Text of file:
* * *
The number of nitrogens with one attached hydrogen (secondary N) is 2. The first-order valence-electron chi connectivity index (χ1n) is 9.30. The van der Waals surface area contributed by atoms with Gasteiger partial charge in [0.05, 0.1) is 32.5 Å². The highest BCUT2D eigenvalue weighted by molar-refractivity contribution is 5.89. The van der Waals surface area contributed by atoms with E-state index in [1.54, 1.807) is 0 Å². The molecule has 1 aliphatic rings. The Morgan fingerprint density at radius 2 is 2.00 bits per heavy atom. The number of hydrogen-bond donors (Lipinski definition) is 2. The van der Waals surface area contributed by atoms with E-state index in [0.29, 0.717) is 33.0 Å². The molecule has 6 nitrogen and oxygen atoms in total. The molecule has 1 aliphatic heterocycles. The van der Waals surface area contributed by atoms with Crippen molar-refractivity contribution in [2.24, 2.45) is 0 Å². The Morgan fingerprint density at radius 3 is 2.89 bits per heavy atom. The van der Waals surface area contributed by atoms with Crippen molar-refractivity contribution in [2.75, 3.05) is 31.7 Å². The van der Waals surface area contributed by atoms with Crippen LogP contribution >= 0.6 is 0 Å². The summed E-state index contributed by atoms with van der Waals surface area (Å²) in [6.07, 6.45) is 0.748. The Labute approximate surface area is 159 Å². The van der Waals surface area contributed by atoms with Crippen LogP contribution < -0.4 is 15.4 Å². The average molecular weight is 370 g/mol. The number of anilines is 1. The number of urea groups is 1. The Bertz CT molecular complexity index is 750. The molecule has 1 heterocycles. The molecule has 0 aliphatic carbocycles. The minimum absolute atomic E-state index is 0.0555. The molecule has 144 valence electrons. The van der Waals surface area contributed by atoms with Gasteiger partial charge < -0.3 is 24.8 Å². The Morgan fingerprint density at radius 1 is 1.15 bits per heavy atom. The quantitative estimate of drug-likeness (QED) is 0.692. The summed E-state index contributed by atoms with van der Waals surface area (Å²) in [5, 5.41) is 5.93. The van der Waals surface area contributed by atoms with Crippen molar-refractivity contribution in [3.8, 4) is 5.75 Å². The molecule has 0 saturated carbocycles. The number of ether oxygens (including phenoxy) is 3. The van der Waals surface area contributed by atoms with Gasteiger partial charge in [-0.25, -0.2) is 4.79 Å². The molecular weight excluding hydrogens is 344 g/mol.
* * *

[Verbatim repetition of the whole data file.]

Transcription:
The number of nitrogens with one attached hydrogen (secondary N) is 2. The first-order valence-electron chi connectivity index (χ1n) is 9.30. The van der Waals surface area contributed by atoms with Gasteiger partial charge in [0.05, 0.1) is 32.5 Å². The highest BCUT2D eigenvalue weighted by molar-refractivity contribution is 5.89. The van der Waals surface area contributed by atoms with E-state index in [1.54, 1.807) is 0 Å². The molecule has 1 aliphatic rings. The Morgan fingerprint density at radius 2 is 2.00 bits per heavy atom. The number of hydrogen-bond donors (Lipinski definition) is 2. The van der Waals surface area contributed by atoms with E-state index in [0.29, 0.717) is 33.0 Å². The molecule has 6 nitrogen and oxygen atoms in total. The molecule has 1 aliphatic heterocycles. The van der Waals surface area contributed by atoms with Crippen molar-refractivity contribution in [2.24, 2.45) is 0 Å². The Morgan fingerprint density at radius 3 is 2.89 bits per heavy atom. The van der Waals surface area contributed by atoms with Crippen molar-refractivity contribution in [2.75, 3.05) is 31.7 Å². The van der Waals surface area contributed by atoms with Crippen LogP contribution >= 0.6 is 0 Å². The summed E-state index contributed by atoms with van der Waals surface area (Å²) in [6.07, 6.45) is 0.748. The Labute approximate surface area is 159 Å². The van der Waals surface area contributed by atoms with Crippen LogP contribution < -0.4 is 15.4 Å². The average molecular weight is 370 g/mol. The number of anilines is 1. The number of urea groups is 1. The Bertz CT molecular complexity index is 750. The molecule has 1 heterocycles. The molecule has 0 aliphatic carbocycles. The minimum absolute atomic E-state index is 0.0555. The molecule has 144 valence electrons. The van der Waals surface area contributed by atoms with Gasteiger partial charge < -0.3 is 24.8 Å². The Morgan fingerprint density at radius 1 is 1.15 bits per heavy atom. The quantitative estimate of drug-likeness (QED) is 0.692. The summed E-state index contributed by atoms with van der Waals surface area (Å²) in [5, 5.41) is 5.93. The van der Waals surface area contributed by atoms with Crippen molar-refractivity contribution in [3.8, 4) is 5.75 Å². The molecule has 0 saturated carbocycles. The number of ether oxygens (including phenoxy) is 3. The van der Waals surface area contributed by atoms with Gasteiger partial charge in [-0.25, -0.2) is 4.79 Å². The molecular weight excluding hydrogens is 344 g/mol.